First Semester Insight: Pass and Fail

Before all hell breaks loose this second semester I would like to pause and reflect for a little while on the various stuff regarding first sem. Right now I’m taking this “waiting time” (because I’m also coordinating an academic event and right now we’re playing the waiting game) as an opportunity to pour my thoughts on screen.

Maybe it’s the passing of time, maybe it’s the experience, but it seems that these days I have more confidence, more conviction when I give a failing mark. I remember during my first year of teaching when I couldn’t focus well when I kept thinking about someone’s future and feelings (we all should, most of the time — we call it empathy). Will I be the reason for the student’s delayed graduation? What will the parents think? Will grudges surface? Is this normal? But through the years I’ve been reflecting on possible outcomes if I let the problematic students pass (e.g. just giving him or her the “D” or “C” mark). I tried to imagine the repercussions: they’re all very unfavorable. Letting them pass, a.k.a. taking the ‘easier route,’ is unfair for everyone. Everyone.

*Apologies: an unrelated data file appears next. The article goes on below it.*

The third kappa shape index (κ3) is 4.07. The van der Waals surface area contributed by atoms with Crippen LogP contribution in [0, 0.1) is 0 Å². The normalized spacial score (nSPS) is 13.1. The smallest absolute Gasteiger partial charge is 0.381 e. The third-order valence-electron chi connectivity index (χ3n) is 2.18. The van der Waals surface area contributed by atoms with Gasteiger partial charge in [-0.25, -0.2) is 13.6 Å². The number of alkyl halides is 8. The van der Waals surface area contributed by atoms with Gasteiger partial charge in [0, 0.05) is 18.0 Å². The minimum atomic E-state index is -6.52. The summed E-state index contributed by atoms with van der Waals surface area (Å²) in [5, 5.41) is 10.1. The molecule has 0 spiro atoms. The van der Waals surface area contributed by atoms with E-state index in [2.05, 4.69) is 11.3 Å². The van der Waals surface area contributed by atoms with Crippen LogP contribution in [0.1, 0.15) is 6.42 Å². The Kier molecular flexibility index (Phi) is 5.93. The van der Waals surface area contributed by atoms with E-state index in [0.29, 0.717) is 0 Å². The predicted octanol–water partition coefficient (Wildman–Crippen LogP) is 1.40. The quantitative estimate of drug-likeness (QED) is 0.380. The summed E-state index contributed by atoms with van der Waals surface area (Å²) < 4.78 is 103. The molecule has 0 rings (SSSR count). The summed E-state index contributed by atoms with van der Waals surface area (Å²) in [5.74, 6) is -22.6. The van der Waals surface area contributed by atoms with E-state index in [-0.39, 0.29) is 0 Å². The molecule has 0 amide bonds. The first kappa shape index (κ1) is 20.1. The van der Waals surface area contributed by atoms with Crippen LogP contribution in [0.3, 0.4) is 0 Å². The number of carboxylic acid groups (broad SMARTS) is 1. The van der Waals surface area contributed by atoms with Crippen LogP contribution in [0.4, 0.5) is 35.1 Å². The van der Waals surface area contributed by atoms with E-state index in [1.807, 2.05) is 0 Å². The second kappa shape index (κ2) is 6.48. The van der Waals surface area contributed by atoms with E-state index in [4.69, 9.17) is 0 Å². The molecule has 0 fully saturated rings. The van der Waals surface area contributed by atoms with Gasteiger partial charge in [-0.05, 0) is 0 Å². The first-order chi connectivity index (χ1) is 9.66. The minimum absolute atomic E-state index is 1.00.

It’s never easy. In fact, as an instructor, giving someone the mark of failure feels very, very painful. Awful even. You think we enjoy this? Hell no! To decide the fate of a student has always been difficult, especially when the decision leads to a more unreliable path. There’s tension, doubt, self-loathing — we pound our heads trying to imagine alternatives, their future. We review our records, but the numbers remain the same: they’re still low. It just didn’t reach the required quota. We have to do it because it’s necessary, because it’s honest.

So far only around three or five have approached me about it. The rest remain silent. But sometimes, when chance gives me the opportunity to speak with those who failed, a closure happens, and the healing starts.

Hey, it’s okay, second chances are always there. You gotta try harder next time. You do know why you’ve failed, right? Didn’t I tell you to review this and that? What’s going on? Hey, it’s not the end of the world, just a setback. Talk to me. Talk to me. Talk to me.

Yesterday I just realized that most students fail because they’re distracted. The cause: not knowing what they want in life; not enjoying the course they’re in because their hearts are not really into it. And there are those who have personal difficulties, who are not aware of the pain. The true lesson begins when one awakens from their inner stupor.


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